Movies - TV
Brando's Demands On Island of Dr. Moreau Sent Production Spiraling Out of Control
By LEE ADAMS
Known as one of the most notorious flops of the ‘90s “The Island of Dr. Moreau” is a film that doesn’t even enter the “it’s-so-bad-it's-good” category despite having legendary actor Marlon Brando in the movie. The story follows a UN negotiator, Edward Douglas (David Thewlis), who was recently rescued from a plane crash as he explores the mysterious island full of human-animal hybrids.
Based on H.G. Wells’ book of the same name, the film faced many problems, but one unexpected issue was the outrageousness of Brando’s demands. The actor had a reputation for being difficult and disruptive on set, so when director Richard Stanley was replaced, it wasn’t a shock when Brando refused to make the movie without him, but this was only the first of many requests.
In his quest to portray the titular character in his own vision, Brando arrived on set with huge shades, fake dentures, a vaguely British accent, his own makeup design, and peacock feathers. The strange requests continued as he wanted an ice bucket hat to keep his head cool and a bizarre rewrite to reveal Dr. Moreau was a dolphin the whole time.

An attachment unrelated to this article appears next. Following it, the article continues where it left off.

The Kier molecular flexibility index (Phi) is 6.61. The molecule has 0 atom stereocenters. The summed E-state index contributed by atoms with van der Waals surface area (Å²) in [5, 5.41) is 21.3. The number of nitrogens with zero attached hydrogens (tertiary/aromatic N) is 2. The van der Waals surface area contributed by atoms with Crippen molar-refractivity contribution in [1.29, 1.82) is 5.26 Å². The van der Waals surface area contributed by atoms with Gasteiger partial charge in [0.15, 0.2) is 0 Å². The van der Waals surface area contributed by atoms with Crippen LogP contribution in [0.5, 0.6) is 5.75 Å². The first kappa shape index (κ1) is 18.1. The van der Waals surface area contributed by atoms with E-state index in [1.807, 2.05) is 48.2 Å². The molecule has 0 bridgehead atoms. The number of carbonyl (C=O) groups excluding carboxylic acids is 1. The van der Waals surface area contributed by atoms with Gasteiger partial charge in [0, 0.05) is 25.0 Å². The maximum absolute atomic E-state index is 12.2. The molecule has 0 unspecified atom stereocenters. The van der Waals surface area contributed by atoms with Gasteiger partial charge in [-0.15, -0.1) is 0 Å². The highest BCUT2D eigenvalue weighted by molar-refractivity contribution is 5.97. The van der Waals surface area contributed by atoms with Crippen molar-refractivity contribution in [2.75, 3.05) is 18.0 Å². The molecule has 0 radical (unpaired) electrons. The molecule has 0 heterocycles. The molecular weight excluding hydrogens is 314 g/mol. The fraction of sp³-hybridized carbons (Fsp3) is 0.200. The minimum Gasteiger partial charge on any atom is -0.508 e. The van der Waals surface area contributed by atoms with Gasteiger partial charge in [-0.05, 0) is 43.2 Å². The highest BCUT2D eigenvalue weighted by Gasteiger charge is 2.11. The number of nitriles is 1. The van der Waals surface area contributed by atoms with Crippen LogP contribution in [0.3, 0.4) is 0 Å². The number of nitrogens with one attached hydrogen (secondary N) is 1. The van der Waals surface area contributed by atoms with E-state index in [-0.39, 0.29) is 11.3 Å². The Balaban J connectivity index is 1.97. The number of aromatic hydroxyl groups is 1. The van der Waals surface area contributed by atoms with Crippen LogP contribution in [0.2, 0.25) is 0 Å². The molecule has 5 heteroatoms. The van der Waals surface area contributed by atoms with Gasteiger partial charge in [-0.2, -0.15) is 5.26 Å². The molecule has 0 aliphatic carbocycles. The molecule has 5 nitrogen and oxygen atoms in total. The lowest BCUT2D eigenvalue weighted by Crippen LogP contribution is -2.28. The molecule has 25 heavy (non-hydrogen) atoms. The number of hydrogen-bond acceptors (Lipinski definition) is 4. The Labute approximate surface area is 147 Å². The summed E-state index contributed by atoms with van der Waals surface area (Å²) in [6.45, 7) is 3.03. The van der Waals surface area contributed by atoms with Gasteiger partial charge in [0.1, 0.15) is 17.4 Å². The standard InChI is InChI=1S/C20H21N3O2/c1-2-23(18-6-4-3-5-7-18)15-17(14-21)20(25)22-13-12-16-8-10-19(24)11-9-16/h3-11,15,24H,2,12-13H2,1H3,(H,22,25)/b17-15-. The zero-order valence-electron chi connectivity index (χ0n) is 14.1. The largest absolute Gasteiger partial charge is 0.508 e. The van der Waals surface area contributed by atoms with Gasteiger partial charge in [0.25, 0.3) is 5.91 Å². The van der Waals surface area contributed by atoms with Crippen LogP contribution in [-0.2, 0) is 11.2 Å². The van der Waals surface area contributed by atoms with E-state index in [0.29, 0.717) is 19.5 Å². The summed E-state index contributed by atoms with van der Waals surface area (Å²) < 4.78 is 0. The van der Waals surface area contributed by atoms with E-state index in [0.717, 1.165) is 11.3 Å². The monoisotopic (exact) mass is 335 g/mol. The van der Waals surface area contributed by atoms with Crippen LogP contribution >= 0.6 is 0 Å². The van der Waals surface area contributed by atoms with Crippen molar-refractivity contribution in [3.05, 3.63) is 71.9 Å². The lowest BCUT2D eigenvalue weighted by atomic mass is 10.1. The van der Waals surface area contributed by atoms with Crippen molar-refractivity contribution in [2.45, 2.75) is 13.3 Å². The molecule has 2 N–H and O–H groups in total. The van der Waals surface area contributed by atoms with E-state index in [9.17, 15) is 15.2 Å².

Another bizarre demand, which would later inspire Mini-Me from the “Austin Powers” franchise, was that he wanted Nelson de la Rosa, an extra and one of the smallest men on earth, to become Dr. Moreau’s assistant and dress the same as Brando’s character. Brando also wanted to change the script, inventing his own plot points and deciding that he didn't want his character to die.
“The Island of Dr. Moreau” faced more troubles than Brando’s strange demands as problems arose from the beginning, like Val Kilmer (Dr. Montgomery) wanting less shooting time and natural disasters that destroyed set pieces. The documentary “Lost Soul: The Doomed Journey of Richard Stanley’s Island of Dr. Moreau” wonderfully details the troubled shoot and its issues.